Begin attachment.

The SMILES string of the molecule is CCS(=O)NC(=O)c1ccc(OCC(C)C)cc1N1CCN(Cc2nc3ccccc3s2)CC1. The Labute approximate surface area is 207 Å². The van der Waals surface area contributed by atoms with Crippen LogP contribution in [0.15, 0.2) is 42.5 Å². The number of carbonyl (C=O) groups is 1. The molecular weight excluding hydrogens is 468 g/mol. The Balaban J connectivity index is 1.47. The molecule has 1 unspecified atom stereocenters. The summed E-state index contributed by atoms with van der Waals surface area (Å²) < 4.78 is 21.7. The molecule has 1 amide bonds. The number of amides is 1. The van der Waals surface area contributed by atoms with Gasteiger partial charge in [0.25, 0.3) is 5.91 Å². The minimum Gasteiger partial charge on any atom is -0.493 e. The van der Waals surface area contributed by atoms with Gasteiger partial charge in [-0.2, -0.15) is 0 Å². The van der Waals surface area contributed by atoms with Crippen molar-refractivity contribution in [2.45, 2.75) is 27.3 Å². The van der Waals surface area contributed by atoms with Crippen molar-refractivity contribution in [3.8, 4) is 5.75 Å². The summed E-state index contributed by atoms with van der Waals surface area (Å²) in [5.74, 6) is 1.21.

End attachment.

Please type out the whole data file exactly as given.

The SMILES string of the molecule is CCS(=O)NC(=O)c1ccc(OCC(C)C)cc1N1CCN(Cc2nc3ccccc3s2)CC1. The Labute approximate surface area is 207 Å². The van der Waals surface area contributed by atoms with Crippen LogP contribution in [0.15, 0.2) is 42.5 Å². The number of carbonyl (C=O) groups is 1. The molecular weight excluding hydrogens is 468 g/mol. The Balaban J connectivity index is 1.47. The molecule has 1 unspecified atom stereocenters. The summed E-state index contributed by atoms with van der Waals surface area (Å²) < 4.78 is 21.7. The molecule has 1 amide bonds. The number of amides is 1. The van der Waals surface area contributed by atoms with Gasteiger partial charge in [0.25, 0.3) is 5.91 Å². The minimum Gasteiger partial charge on any atom is -0.493 e. The van der Waals surface area contributed by atoms with Gasteiger partial charge in [-0.2, -0.15) is 0 Å². The van der Waals surface area contributed by atoms with Crippen molar-refractivity contribution in [2.45, 2.75) is 27.3 Å². The van der Waals surface area contributed by atoms with Crippen molar-refractivity contribution in [3.8, 4) is 5.75 Å². The summed E-state index contributed by atoms with van der Waals surface area (Å²) in [5.74, 6) is 1.21.